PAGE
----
While this movie is so funny and energetic, it's at the end it really pays off for the grown ups. Elizabeth comes to terms with the fact that her husband really doesn't care, that she can live her life without the approval or permission of her mother, and that she'll never really be happy until she regains the inner child her mother stole from her. The fantasy scene where Fred helps her step back and face all this is really interesting, I particularly LOVE the metaphor of unwrapping the young Elizabeth from the bed where she's trapped by the same masking tape her mother used to lock Fred in the Jack-in-the-Box. The final moment of Fred's departure, with a warm kiss and hug, is heartbreaking but fitting. And closing the film with Fred continuing his efforts by befriending Mickey's daughter proves the whole point, that Fred is very real and that the imaginary friends in this story have a real purpose. They are there to help children in need in the only way kids really can be helped, with fun.
Why couldn't this have become a series?!
**Revising, after MANY more viewings. **
A delightful pilot that could've led to a truly classic series.
This is a charming story of three friends, who are also cops, and are left millions by a grateful victim in a kidnapping case. They retire and live the lives they've always dreamed of. But being a plain old millionaire can be boring for former police officers. So they come up with a way to stay in the game of fighting the bad guys; and it's one heck of a game.
Officially they are private detectives, who take on the more bizarre and challenging murder cases, as long as they can find some distant relative of the victim who is willing to pay their standard fee...of a dollar.
The catch is, they not only combat the baddies, but they also compete against each other to see who can solve the case first. And the stakes are high. For what each one will lose if they don't solve it first, the other two consult to take something particularly precious (Ted Wass' character almost ends up losing some priceless baseball cards).
The chemistry between Wass, Post, and Swanson is fabulous. You really believe they are the best of friends. And as is often the case, the guys are just a touch in love with Post's character, and who wouldn't be. She's tough, fun and feminine; and who wouldn't adore a woman who's also a con artist and card shark. Swanson is perfect as the gruff tough old-school cop, and Wass is absolutely adorable as the more sensitive guy with a BIG yen for baseball.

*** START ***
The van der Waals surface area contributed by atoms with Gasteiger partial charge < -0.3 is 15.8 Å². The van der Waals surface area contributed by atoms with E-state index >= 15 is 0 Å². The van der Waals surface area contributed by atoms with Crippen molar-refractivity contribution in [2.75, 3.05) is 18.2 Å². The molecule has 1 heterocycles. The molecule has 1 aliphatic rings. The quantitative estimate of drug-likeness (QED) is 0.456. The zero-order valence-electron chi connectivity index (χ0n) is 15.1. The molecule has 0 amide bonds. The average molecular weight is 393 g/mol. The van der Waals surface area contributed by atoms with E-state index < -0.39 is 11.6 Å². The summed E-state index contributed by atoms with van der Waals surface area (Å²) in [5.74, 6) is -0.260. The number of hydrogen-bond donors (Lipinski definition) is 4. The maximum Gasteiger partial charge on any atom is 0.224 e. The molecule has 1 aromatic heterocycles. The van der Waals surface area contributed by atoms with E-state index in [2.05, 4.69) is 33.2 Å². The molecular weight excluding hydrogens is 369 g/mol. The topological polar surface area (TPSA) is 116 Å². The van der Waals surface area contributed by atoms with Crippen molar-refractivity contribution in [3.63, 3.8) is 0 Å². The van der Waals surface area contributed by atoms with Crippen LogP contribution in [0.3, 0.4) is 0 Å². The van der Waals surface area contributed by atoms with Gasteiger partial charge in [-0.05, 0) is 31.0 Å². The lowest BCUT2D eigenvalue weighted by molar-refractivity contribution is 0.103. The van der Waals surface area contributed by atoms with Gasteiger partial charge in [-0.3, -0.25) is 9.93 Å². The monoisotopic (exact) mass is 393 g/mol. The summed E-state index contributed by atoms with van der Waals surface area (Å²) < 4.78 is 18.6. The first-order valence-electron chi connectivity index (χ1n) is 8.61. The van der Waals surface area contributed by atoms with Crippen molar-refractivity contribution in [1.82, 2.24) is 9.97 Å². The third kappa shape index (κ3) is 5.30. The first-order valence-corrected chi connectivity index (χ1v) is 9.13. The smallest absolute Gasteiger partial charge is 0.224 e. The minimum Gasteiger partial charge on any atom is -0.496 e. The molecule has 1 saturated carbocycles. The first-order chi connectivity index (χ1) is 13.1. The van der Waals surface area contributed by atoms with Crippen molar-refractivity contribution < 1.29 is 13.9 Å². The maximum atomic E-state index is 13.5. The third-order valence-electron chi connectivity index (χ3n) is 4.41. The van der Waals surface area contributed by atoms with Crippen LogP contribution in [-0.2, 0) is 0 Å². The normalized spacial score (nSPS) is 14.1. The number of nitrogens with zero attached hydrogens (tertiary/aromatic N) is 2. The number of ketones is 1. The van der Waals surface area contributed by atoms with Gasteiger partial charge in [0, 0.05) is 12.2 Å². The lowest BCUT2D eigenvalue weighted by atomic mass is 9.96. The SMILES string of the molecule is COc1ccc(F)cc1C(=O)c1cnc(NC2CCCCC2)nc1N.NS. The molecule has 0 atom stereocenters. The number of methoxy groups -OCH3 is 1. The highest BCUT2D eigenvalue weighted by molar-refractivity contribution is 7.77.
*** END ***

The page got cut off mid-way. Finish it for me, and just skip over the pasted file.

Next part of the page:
I really think this could've been a hilarious series, because the movie/pilot was brilliant (not perfect but so full of potential). If you ever have a chance to see this film, I'd recommend it. It's a fun romp, and the short monologues by the characters in between scenes are very funny.
Fast Getaway II (1994)
Classic Made For Cable Fare
Well, despite the venom of the other comment on this movie, it's not as bad as all that. If this movie was ever released at the theaters, that was a mistake, because it was designed to be a straight to late night cable film.
If you're a fan of the original Fast Getaway (and granted not that many are), then this is a nice little sequel. Corey Haim has always been my favorite for delivering light fun performances that give you the impression he was having fun at work, and this is another example. While the premise was cheesy, the bank robbery scam is a surprisingly interesting concept that I think a film with more backing should explore sometimes.
Also, while I've never liked Cynthia Rothrock in anything, I liked revisiting the chemistry that Haim and Leo Rossi had in the first movie. They are seem comfortable together, and it comes through in the father son relationship of the characters. I think Sarah Buxton was always an under used actress, but I enjoyed her in this film. Coincidentally, she was also in Corey Feldman's most underrated film, Rock and Roll High School Forever. Peter Liapis does well with a seriously flawed and two dimensional character of Renkin, the FBI agent who refuses to believe that Nelson (Haim) could ever be anything but a crook.
This movie is basically fluff. But it never pretends to be anything but. It's a nice 'nothing better on so let's watch some butt kicking and car chasing' movie. And if you're a fan of the Corey's in general, it's worth a couple hours when you're bored and watching late night cable.